Don't let this happen to you. (Flickr user B Rosen/CC)

Well. Did everybody enjoy the high-stakes drama of a live llama chase this afternoon? Good. Now that the llamas have been apprehended, it's time to sit back, take a deep breath and ask how we got to this place.

As always, the USDA Agricultural Census has the answers to soothe us in our time of national need. There were 76,086 llamas in the United States as of 2012. This represents a significant decrease from 2007, when 122,680 llamas called the United States home.

In 2012, here's where all of those llamas lived:

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[Map: Literally every goat in the United States]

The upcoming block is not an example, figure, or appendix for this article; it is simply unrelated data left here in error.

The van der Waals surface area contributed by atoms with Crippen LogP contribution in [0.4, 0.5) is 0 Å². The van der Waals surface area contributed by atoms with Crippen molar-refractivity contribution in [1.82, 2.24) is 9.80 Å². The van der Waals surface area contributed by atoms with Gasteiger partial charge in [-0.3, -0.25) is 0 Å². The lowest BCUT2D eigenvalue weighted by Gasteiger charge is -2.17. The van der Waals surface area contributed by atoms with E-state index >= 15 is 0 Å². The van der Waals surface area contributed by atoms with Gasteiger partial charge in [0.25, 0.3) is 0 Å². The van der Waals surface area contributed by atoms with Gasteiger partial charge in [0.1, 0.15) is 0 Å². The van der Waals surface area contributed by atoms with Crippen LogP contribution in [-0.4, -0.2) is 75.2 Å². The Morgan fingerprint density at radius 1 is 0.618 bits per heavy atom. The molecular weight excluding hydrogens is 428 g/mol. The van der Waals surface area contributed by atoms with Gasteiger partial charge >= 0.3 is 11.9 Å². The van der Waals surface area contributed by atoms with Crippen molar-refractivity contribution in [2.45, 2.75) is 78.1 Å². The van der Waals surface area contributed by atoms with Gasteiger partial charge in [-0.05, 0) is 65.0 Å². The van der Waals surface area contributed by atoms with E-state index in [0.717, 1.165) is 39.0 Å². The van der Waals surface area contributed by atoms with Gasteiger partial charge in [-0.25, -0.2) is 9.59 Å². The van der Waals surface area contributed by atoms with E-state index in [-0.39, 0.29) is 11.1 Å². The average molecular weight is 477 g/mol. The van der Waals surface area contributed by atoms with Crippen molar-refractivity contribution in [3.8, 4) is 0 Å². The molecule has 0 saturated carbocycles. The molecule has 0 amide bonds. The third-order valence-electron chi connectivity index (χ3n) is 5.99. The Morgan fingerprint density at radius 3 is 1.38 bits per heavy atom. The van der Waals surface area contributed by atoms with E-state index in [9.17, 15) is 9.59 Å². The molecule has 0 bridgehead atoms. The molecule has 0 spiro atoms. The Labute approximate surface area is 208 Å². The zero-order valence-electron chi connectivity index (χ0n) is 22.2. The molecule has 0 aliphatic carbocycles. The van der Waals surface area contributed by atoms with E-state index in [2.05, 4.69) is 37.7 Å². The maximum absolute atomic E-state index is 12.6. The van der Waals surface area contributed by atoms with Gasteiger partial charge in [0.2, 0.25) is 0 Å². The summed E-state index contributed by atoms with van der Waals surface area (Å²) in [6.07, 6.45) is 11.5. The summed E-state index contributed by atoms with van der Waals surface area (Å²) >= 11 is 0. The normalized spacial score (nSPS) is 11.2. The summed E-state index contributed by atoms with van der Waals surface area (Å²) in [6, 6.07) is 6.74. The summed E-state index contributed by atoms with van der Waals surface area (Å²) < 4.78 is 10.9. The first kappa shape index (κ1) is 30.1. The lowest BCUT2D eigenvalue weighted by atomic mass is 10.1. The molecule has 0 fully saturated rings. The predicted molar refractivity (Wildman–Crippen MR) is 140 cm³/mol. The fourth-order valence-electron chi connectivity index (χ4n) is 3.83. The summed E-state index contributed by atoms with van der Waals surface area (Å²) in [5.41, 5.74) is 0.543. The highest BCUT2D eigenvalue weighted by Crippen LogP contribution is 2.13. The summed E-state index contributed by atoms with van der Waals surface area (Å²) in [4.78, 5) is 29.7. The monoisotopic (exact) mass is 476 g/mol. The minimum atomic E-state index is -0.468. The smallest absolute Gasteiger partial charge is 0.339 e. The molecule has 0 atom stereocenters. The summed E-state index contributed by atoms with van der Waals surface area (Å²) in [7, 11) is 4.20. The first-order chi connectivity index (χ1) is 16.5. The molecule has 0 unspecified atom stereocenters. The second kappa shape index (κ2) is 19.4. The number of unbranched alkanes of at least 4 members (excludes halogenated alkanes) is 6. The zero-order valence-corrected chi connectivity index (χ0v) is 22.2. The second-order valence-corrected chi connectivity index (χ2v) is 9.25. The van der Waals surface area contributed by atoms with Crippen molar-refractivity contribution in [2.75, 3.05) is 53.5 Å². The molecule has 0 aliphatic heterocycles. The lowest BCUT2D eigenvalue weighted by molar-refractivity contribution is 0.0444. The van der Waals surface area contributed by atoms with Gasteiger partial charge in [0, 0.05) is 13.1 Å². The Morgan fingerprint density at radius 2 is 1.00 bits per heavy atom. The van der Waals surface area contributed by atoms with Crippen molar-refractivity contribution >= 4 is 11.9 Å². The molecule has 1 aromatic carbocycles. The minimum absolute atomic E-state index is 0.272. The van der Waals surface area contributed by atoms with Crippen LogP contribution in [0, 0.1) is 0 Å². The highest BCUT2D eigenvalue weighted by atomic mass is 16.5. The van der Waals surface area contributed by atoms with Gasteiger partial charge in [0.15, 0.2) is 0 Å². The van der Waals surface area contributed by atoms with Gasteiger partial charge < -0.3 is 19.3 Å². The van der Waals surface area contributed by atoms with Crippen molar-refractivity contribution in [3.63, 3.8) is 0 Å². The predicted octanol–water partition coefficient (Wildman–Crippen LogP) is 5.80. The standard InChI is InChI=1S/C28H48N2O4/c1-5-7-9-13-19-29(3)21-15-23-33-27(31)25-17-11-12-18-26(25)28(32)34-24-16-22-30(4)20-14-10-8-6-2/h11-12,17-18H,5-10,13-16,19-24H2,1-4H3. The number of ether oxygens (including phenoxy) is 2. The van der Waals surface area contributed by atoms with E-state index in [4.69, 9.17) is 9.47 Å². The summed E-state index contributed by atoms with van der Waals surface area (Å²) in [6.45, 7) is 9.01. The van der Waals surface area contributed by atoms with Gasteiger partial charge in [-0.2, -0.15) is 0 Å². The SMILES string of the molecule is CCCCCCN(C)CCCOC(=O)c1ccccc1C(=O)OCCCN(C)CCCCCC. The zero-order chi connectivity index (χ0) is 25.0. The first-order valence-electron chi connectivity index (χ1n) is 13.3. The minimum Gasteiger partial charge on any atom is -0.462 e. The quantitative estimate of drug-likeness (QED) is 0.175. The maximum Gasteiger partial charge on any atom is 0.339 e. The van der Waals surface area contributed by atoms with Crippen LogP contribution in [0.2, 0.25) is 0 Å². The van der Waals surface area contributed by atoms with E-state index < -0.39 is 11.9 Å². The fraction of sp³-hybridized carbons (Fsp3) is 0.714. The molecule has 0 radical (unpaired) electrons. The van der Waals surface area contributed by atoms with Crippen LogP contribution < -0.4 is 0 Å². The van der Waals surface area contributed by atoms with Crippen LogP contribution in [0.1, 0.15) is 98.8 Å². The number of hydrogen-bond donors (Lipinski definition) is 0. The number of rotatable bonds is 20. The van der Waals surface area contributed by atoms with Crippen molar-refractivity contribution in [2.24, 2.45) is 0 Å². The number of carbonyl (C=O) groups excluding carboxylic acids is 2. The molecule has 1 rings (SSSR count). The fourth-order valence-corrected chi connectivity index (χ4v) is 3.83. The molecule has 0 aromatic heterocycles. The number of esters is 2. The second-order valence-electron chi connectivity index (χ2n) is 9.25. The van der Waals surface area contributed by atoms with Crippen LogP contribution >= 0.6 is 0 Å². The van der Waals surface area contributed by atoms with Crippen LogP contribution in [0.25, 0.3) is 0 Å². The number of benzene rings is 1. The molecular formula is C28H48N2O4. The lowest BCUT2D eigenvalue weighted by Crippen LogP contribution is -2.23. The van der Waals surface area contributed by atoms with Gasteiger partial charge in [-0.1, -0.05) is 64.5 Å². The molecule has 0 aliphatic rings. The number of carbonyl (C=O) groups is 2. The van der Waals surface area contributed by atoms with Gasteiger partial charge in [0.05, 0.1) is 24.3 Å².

[Map: Do you live in Sheeplandia or Goatopia]

Maricopa County, Ariz., the site of today's llama drama, is home to 115 llamas, meaning approximately 1.7 percent of the Maricopa County's llamas were fugitives from the law as of today.

But the title of Llama Capital of the U.S. goes to Morrill County, Neb., home to 913 of the beasts. Washoe County, Nev.; Clackamas County, Ore.; and Teller County, Colo., round up the rest of the top four.

Llamas are considerably less numerous than goats or sheep, and they're also less geographically concentrated. There are llama population centers in Arizona, Texas, Colorado, Wisconsin and several states along the coasts.

In short, if this could happen in Maricopa County, it could happen anywhere.

CORRECTION: A previous version of this post included a feature photo of alpacas, not llamas. The author is deeply ashamed and embarrassed.